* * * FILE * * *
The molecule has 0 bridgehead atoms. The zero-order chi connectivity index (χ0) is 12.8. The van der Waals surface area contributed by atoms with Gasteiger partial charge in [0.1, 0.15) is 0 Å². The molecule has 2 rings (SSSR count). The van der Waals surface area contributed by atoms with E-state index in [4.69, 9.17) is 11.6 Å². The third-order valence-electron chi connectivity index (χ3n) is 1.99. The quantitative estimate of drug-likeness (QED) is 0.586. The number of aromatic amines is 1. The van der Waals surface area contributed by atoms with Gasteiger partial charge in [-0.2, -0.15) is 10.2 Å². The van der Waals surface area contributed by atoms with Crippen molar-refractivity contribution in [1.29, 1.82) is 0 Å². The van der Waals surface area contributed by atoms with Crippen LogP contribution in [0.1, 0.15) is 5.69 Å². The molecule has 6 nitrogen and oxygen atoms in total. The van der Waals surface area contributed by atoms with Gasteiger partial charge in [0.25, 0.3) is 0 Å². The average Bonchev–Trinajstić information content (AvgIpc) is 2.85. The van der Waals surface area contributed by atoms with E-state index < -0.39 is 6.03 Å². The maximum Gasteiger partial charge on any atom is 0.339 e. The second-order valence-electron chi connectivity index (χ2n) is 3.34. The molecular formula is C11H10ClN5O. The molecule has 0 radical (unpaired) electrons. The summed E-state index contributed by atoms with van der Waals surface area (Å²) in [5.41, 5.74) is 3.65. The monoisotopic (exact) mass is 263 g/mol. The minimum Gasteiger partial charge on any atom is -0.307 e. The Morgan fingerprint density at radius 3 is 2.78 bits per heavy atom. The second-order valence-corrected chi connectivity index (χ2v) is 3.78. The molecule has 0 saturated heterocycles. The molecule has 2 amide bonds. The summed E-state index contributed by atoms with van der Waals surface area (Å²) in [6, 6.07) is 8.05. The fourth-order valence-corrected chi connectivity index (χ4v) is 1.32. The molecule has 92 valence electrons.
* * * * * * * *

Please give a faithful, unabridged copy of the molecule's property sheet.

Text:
The molecule has 0 bridgehead atoms. The zero-order chi connectivity index (χ0) is 12.8. The van der Waals surface area contributed by atoms with Gasteiger partial charge in [0.1, 0.15) is 0 Å². The molecule has 2 rings (SSSR count). The van der Waals surface area contributed by atoms with E-state index in [4.69, 9.17) is 11.6 Å². The third-order valence-electron chi connectivity index (χ3n) is 1.99. The quantitative estimate of drug-likeness (QED) is 0.586. The number of aromatic amines is 1. The van der Waals surface area contributed by atoms with Gasteiger partial charge in [-0.2, -0.15) is 10.2 Å². The van der Waals surface area contributed by atoms with Crippen molar-refractivity contribution in [1.29, 1.82) is 0 Å². The van der Waals surface area contributed by atoms with Crippen LogP contribution in [0.1, 0.15) is 5.69 Å². The molecule has 6 nitrogen and oxygen atoms in total. The van der Waals surface area contributed by atoms with Gasteiger partial charge in [0.25, 0.3) is 0 Å². The average Bonchev–Trinajstić information content (AvgIpc) is 2.85. The van der Waals surface area contributed by atoms with E-state index < -0.39 is 6.03 Å². The maximum Gasteiger partial charge on any atom is 0.339 e. The second-order valence-electron chi connectivity index (χ2n) is 3.34. The molecular formula is C11H10ClN5O. The molecule has 0 radical (unpaired) electrons. The summed E-state index contributed by atoms with van der Waals surface area (Å²) in [5.41, 5.74) is 3.65. The monoisotopic (exact) mass is 263 g/mol. The minimum Gasteiger partial charge on any atom is -0.307 e. The Morgan fingerprint density at radius 3 is 2.78 bits per heavy atom. The second-order valence-corrected chi connectivity index (χ2v) is 3.78. The molecule has 0 saturated heterocycles. The molecule has 2 amide bonds. The summed E-state index contributed by atoms with van der Waals surface area (Å²) in [6, 6.07) is 8.05. The fourth-order valence-corrected chi connectivity index (χ4v) is 1.32. The molecule has 92 valence electrons.